The last time I saw Martha, she had arrived at my door, many years after that, to tell me Geoffrey had gone and that her child was in trouble. Martha told me that their son worked in a diamond mine and had suffered an accident underground. She had found out that it had happened on one of my sites. He was now languishing in a government hospital with a broken body. Her son’s boss had told him that the company could not assist him, and he was not to return to work because the accident had been his fault.

I had noticed her hands trembling as she asked me if I could help. She could see that I was irritated at this intrusion into my private business affairs. I didn’t know anything about her son. I didn’t even know she had a son. I had never before spoken to her about what I did or where I worked.

Please, she had said. For what I did for your boys. For all the times I comforted them. I remember her palms opening and her fingers splaying. And I noticed for the first time that she had two fingers missing, one on each hand, her eight digits unfurling in supplication.

As she made her way back down the long drive, I had stood on the front porch and listened to the sounds of the city in mid-summer. It had been a weekend when she visited, and the city was calm. In those moments, you could be forgiven for thinking you were in the English countryside; no traffic noise, no commotion. Only the cry of exotic birds reminded you that you were in Africa.

I had watched Martha as she ambled back down the drive to the gate, and I had heard our housekeeper call out to her before she left, using a name I did not recognise. They had embraced, and Martha had stepped out through the side gate. She did not turn back, and I would never see her again.

As I sat in the darkness of the First Class cabin, remembering this moment, I fingered the old man’s notepad. I could feel the heaviness of the ink that had seeped through the fibre of the paper, as if the dark smudge of the bodies of the spiders he had drawn would rub off on my fingertips.

Holding this notepad with the knuckled figures on every leaf, thousands of them scratched indelibly across every page, my hair bristled and the joints of my fingers clenched. It was over 40 years since that little boy warned me, and I had never come to terms with my fear. I had always believed that one of them would be waiting for me in a dark corner, ready to bite. Or I would be sprung out of a peaceful dream by the sound of its body falling to the floor with a thud in the dead of night. Disturbed by this thought, I put the notepad into my briefcase and reclined my seat flat, comforting myself with the knowledge that where I was heading now, this danger did not exist.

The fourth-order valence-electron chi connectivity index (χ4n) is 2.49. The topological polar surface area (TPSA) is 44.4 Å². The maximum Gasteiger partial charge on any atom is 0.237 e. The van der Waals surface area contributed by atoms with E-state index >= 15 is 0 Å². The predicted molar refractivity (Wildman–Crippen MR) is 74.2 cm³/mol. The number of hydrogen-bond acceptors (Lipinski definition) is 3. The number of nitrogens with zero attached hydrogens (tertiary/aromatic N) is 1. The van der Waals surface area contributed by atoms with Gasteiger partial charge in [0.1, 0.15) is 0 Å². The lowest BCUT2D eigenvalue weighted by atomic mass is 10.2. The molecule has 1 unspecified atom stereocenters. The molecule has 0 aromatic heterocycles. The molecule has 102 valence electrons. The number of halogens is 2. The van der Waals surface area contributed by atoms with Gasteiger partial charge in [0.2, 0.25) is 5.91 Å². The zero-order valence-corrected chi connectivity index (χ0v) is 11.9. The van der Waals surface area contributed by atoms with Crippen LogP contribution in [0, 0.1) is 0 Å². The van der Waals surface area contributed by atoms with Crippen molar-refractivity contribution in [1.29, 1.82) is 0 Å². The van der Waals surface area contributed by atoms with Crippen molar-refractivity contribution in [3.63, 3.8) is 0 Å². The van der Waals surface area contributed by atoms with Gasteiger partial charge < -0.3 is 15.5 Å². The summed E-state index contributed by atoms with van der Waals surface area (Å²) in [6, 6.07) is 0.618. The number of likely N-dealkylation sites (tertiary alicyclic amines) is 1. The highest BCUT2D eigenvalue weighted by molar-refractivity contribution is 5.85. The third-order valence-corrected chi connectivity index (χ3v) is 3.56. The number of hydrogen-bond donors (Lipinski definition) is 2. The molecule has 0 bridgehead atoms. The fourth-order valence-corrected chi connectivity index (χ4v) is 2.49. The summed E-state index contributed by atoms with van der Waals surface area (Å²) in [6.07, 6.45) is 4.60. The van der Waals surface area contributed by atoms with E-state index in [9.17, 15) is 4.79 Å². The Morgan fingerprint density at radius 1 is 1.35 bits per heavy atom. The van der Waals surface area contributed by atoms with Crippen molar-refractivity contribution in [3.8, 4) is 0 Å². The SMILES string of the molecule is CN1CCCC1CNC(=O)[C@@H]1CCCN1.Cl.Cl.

As I stretched out, still wide awake, at last I remembered where I had met the old man. We had sat next to each other at supper at the Mining Indaba in Cape Town some years ago. It had been a difficult time for our industry. We had ploughed through at least three bottles of red as we consoled each other about the unions and their obscene pay demands, and the increasingly squeezed margins that were driving the brightest and the best of us out of the country. After dinner, he walked with me back to the hotel in silence, because he had tears in his eyes; the tears, I assumed, of a man who had been ruined by the unfairness of seeing his life’s work undone by the new era of democracy. When I saw him at the queue for the breakfast buffet the next morning, I had headed in the other direction.

Out of the window I saw only darkness. I was subsonic, above the clouds at seven-hundred miles an hour. This could never cease to marvel. I wondered what the earliest European settlers would have made of my journey after their squalid months at sea, and here I was with my bed and duvet and menu of luxury wines and fine foods cooked by a gourmet chef, to ease the passage of a mere ten hours.

I reached up to press the bell to summon a stewardess but thought better of it. I flicked on my screen to show the map of our progress. We had just passed Matadi; we were already halfway home. I looked through the notepad once more until I found the only words the old man had written inside. They were scrawled on the last page.

Rain spiders don’t like rain. That is why they come inside.